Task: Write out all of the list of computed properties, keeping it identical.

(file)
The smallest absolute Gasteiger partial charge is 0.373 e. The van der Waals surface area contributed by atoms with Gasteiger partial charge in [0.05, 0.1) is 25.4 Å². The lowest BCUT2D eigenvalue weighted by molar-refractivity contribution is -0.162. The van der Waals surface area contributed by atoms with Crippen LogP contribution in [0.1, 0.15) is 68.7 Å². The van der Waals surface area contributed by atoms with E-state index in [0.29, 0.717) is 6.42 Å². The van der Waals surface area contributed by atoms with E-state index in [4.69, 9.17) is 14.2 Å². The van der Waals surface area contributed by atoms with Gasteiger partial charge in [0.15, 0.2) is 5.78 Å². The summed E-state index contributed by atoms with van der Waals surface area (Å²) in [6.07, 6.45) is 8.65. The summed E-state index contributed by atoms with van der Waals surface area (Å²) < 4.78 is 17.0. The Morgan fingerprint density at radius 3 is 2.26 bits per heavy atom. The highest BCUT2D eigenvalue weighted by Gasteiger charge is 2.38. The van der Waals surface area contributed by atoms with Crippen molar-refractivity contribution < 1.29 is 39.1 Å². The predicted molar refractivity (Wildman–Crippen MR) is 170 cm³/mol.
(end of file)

The smallest absolute Gasteiger partial charge is 0.373 e. The van der Waals surface area contributed by atoms with Gasteiger partial charge in [0.05, 0.1) is 25.4 Å². The lowest BCUT2D eigenvalue weighted by molar-refractivity contribution is -0.162. The van der Waals surface area contributed by atoms with Crippen LogP contribution in [0.1, 0.15) is 68.7 Å². The van der Waals surface area contributed by atoms with E-state index in [0.29, 0.717) is 6.42 Å². The van der Waals surface area contributed by atoms with E-state index in [4.69, 9.17) is 14.2 Å². The van der Waals surface area contributed by atoms with Gasteiger partial charge in [0.15, 0.2) is 5.78 Å². The summed E-state index contributed by atoms with van der Waals surface area (Å²) in [6.07, 6.45) is 8.65. The summed E-state index contributed by atoms with van der Waals surface area (Å²) < 4.78 is 17.0. The Morgan fingerprint density at radius 3 is 2.26 bits per heavy atom. The highest BCUT2D eigenvalue weighted by Gasteiger charge is 2.38. The van der Waals surface area contributed by atoms with Crippen molar-refractivity contribution < 1.29 is 39.1 Å². The predicted molar refractivity (Wildman–Crippen MR) is 170 cm³/mol.